As bass hide, they also seek to ambush unsuspecting prey. Bass fight for survival but wait for their prey at the same time, which makes them lazy predators.
Take advantage of this and try to lure out the bass in hiding. They’ll ambush your worm or jig head and then it’s time for you to fish on.
Bass Instinct #3: Reproduce
Ah, yes, reproduction.
For one month out of the year, bass fish are more territorial than they normally are. They’ll pounce on anything that gets close. Use this to your advantage.
What months do bass fish start reproducing?
- January-February, in the southern parts of the U.S.
- May-June, in the northern parts of the U.S., when water temperatures reach around 59 degrees Fahrenheit
Here’s the Best Bass Fishing Rod and Reel Combination
Now, let’s talk about your rod and reel combo.
Put simply, all you need are these items:
- A 6-foot medium-heavy rod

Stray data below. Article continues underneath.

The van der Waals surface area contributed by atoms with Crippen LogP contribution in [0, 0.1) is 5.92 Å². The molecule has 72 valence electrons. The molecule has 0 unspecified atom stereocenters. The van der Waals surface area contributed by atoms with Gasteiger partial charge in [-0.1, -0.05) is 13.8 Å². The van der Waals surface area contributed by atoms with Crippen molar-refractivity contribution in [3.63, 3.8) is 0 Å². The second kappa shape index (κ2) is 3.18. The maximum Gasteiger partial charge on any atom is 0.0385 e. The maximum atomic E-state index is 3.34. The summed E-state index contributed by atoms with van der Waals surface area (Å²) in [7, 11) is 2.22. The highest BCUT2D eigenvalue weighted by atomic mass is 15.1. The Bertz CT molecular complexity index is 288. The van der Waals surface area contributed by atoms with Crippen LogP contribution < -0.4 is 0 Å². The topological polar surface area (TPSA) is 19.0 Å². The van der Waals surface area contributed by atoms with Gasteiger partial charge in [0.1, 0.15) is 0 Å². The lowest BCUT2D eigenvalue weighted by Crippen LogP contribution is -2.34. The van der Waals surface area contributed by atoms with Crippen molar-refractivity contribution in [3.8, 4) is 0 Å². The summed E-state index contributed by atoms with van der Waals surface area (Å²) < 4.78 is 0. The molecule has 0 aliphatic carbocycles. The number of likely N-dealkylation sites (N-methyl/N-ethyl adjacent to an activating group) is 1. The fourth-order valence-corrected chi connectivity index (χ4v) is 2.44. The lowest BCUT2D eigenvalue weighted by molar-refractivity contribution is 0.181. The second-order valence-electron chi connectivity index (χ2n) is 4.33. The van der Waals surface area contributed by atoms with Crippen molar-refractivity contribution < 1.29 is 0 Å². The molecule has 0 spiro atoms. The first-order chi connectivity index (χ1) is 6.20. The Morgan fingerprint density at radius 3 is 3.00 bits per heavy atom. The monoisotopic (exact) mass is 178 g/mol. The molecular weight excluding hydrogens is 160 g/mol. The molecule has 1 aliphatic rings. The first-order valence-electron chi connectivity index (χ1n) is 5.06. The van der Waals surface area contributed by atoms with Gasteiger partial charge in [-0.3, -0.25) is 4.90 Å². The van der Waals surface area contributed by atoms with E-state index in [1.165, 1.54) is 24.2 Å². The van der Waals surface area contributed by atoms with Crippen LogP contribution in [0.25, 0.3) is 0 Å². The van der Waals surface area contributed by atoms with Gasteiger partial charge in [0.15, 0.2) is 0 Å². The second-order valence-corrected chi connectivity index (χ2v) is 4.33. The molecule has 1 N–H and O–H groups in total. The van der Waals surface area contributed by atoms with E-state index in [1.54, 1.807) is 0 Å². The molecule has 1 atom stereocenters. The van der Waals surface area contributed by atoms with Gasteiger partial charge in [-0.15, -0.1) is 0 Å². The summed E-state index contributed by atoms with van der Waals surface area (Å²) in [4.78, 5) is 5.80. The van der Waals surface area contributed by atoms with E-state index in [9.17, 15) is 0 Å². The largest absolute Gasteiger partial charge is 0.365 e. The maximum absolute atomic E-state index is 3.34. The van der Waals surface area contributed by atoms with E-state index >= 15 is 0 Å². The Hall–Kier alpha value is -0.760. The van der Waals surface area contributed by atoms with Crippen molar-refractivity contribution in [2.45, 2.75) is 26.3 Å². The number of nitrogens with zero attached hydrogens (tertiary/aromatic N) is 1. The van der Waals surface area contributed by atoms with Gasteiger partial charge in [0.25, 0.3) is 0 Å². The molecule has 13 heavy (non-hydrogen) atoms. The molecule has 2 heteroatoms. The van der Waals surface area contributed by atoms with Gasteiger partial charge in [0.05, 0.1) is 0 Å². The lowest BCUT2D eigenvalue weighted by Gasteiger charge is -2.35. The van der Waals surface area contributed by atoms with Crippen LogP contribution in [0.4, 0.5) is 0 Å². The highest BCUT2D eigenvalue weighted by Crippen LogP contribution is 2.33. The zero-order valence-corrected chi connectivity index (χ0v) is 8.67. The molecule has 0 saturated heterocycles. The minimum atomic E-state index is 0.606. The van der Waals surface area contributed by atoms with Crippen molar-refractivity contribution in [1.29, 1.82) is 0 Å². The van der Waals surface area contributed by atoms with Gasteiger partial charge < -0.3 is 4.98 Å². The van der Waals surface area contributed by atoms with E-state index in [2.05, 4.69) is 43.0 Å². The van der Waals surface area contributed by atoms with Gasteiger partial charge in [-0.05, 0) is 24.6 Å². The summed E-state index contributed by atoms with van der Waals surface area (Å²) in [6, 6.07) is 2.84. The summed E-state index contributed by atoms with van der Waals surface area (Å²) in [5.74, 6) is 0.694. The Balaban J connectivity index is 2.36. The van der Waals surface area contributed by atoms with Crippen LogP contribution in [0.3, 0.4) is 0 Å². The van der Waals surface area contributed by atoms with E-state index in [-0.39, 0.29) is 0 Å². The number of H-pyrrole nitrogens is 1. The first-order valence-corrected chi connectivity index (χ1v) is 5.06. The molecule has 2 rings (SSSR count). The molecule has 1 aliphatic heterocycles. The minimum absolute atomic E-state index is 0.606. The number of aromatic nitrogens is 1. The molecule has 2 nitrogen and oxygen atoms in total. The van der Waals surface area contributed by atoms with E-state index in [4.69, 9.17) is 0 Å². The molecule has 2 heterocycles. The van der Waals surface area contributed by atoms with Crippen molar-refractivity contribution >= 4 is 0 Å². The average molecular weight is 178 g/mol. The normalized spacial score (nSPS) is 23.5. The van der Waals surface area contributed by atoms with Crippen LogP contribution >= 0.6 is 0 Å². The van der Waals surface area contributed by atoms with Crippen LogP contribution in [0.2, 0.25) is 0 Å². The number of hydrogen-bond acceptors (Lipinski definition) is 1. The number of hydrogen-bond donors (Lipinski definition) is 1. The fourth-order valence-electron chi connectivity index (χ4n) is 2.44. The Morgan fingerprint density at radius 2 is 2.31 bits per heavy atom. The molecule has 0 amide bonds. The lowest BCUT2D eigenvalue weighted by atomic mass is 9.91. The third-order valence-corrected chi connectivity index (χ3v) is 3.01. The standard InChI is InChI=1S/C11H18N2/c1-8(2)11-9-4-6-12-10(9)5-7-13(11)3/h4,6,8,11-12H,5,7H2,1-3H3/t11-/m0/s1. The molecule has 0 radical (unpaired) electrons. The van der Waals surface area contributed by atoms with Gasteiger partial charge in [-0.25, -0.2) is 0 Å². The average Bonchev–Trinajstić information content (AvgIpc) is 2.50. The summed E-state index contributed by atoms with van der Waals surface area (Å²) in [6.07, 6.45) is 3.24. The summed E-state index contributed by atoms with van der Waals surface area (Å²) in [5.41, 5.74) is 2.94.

- An open-face spinning reel
- An 8-pound clear monofilament line
For your 6-foot medium-heavy rod
A 6-foot medium-heavy rod will do the job 99% of the time, especially if you’re getting started on small ponds or lakes.
Basically, all that medium-heavy means is that the rod can handle a line over 4lb test and lures between 3/16-1 1/2 ounces. This means your rod will be able to handle the Texas Rig fairly easily. We’ll talk about the Texas Rig shortly.
For Your Open Face Spinning Reel
You’ll want a size 3000 or 4000 on your open-face spinning reel. You might see some reels that come in size 30 or 40, which are the exact same thing. So pay attention to the first two numbers and you’ll be fine.
What do those numbers mean though? They correspond with the type of fishing you’ll be doing, and anything with a size 3000 to 4000 will let you catch medium to large bass, with the size 4000 letting you catch larger bass.